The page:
The horrific killing of the magnificent, black-maned lion Cecil by an American trophy hunter in Zimbabwe highlights the little-known plight of his species. Lion populations are in free fall, and we are losing this iconic species in most of its range. Only two centuries ago, hundreds of thousands of lions inhabited Africa. Today there are perhaps 20,000 of the big cats, living in 8 percent of their former range.
Trophy hunting is legal in Zimbabwe—although Cecil’s killing was a particularly repugnant case, in which many laws were apparently broken. Infuriating as trophy hunting may be, it is just one issue. Dozens of lions are killed each week by rural Africans in defense of their domestic cattle, goats, and camels. Many more cats die in wire snares and iron traps. Mostly laid to catch herbivores for the massive trade in wild bushmeat, illegal traps are a twofold blow for lions. Poaching devastates the wild prey that sustains lion populations. And drawn in by the distress calls of dying ungulates, lions are then captured in nearby snares themselves, where they die prolonged, ghastly deaths. As wildebeest, zebras, and antelope decline from poaching, lions resort to killing livestock, further fueling retaliatory killing by herders and ranchers.
There is a way to break this relentless cycle. We at Panthera, a big-cat conservation organization, hire locals to protect both livestock and lions. Their first job is to find lions. They do so either by the traditional method of following fresh tracks, or we train them to be para-biologists, skilled in the use of technologies like radio collars and camera traps, motion-triggered cameras that photograph lions and other wildlife as they pass by. Our lion guards keep tabs on big cats so they can chase them away from villages and communities or direct herders to graze their stock elsewhere. We also equip lion guards with training, tools, and funding to reinforce the corrals where livestock is kept overnight, when lions do most of their hunting. The lion guards provide free labor to community members, either improving traditional bomas made with local acacia thorn trees or building entirely new corrals fortified with chain-link fencing and sturdy poles. The new corrals work particularly well to protect large herds where the traditional acacia model is hard-pressed to contain 200 or 300 head of panicked cattle.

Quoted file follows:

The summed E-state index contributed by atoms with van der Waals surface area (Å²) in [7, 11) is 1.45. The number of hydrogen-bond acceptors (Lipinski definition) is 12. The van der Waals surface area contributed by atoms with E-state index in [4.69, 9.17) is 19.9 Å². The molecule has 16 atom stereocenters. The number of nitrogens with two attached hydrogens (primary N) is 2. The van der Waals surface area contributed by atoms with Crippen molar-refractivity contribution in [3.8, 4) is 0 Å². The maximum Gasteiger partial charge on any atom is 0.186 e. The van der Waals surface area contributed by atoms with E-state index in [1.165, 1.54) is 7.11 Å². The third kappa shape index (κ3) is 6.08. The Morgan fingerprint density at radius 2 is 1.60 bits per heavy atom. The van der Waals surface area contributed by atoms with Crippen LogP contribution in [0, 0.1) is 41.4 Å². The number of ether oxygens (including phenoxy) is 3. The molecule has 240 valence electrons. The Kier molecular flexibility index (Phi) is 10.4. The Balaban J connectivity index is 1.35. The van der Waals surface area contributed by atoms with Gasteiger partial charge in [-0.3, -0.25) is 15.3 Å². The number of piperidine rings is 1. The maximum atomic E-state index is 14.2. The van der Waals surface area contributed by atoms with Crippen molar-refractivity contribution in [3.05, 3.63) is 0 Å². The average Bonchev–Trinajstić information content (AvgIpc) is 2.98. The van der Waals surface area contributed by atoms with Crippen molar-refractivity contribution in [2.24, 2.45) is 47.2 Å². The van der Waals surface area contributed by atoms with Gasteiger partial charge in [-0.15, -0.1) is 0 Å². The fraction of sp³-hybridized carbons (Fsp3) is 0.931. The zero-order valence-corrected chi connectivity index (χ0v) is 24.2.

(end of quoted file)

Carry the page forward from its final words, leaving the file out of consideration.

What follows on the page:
Addressing the underlying reasons that compel pastoralists to hate lions dramatically reduces their inclination to resort to bullets or poison. We went from 20 dead lions in 2013 to only one last year when we launched the program in a particularly bad conflict hot spot in northern Namibia. In communities adjacent to Zimbabwe’s magnificent Hwange National Park, where Cecil lived, only nine lion guards working with Panthera’s partners, Oxford University’s Hwange Lion Project, managed to reduce the number of killed cattle from 260 in 2010 to 73 by 2014. Living lions are the reason that we employ people—no lions, no jobs—giving people in local communities further incentive to tolerate big cats.
Tackling the issue of poaching is a more formidable challenge. Lion guards help by removing snares and discouraging people from setting them at all, but that is a stopgap. Many of Africa’s vast national parks and game reserves are desperately under-resourced—which is part of the reason their governments resort to trophy hunting to generate much-needed revenue for anti-poaching patrols. The solution is clear: more park guards, equipment, and training. Panthera and similar organizations are providing these things, but Africa’s protected areas are colossal, some the size of small countries, so protection is expensive and daunting. It will take a global response—the kind of worldwide reaction we have seen to the death of Cecil—to summon the funding and political action required to curtail poaching. If we fail, top carnivores such as the lion will be first species to vanish but not the last. Just as with overhunted tropical forests around the world, there are already large tracts of African savanna emptied of wildlife by human hunters.
Cecil would still be alive if trophy hunting had been outlawed, and perhaps this will now happen, if the global outrage over his death is any indication. However, Cecil’s species will continue to disappear unless the world supports Africa’s governments with the tremendous resources they need to secure the huge, iconic landscapes that still have lions, and the continent’s rural, livestock-owning communities in their daily efforts to live among these great cats.